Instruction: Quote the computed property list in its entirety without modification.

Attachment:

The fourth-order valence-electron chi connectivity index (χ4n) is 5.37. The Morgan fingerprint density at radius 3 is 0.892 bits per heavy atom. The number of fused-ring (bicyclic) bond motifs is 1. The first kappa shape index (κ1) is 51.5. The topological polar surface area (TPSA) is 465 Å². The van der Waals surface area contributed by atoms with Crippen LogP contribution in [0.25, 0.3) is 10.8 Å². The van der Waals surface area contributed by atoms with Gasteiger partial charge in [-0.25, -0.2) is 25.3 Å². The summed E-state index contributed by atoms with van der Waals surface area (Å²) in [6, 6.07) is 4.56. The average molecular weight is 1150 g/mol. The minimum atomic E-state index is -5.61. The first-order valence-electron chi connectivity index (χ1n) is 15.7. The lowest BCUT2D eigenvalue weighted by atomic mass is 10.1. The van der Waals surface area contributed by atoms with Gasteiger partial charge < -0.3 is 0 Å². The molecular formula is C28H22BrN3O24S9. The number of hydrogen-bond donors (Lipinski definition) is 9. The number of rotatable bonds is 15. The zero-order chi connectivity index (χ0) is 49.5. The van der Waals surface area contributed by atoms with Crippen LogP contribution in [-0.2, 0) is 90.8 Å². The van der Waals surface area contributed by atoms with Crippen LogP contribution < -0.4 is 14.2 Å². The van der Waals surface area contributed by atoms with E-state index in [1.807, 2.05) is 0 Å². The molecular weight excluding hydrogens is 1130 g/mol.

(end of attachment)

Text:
The fourth-order valence-electron chi connectivity index (χ4n) is 5.37. The Morgan fingerprint density at radius 3 is 0.892 bits per heavy atom. The number of fused-ring (bicyclic) bond motifs is 1. The first kappa shape index (κ1) is 51.5. The topological polar surface area (TPSA) is 465 Å². The van der Waals surface area contributed by atoms with Crippen LogP contribution in [0.25, 0.3) is 10.8 Å². The van der Waals surface area contributed by atoms with Gasteiger partial charge in [-0.25, -0.2) is 25.3 Å². The summed E-state index contributed by atoms with van der Waals surface area (Å²) in [6, 6.07) is 4.56. The average molecular weight is 1150 g/mol. The minimum atomic E-state index is -5.61. The first-order valence-electron chi connectivity index (χ1n) is 15.7. The lowest BCUT2D eigenvalue weighted by atomic mass is 10.1. The van der Waals surface area contributed by atoms with Gasteiger partial charge < -0.3 is 0 Å². The molecular formula is C28H22BrN3O24S9. The number of hydrogen-bond donors (Lipinski definition) is 9. The number of rotatable bonds is 15. The zero-order chi connectivity index (χ0) is 49.5. The van der Waals surface area contributed by atoms with Crippen LogP contribution in [-0.2, 0) is 90.8 Å². The van der Waals surface area contributed by atoms with Crippen LogP contribution < -0.4 is 14.2 Å². The van der Waals surface area contributed by atoms with E-state index in [1.807, 2.05) is 0 Å². The molecular weight excluding hydrogens is 1130 g/mol.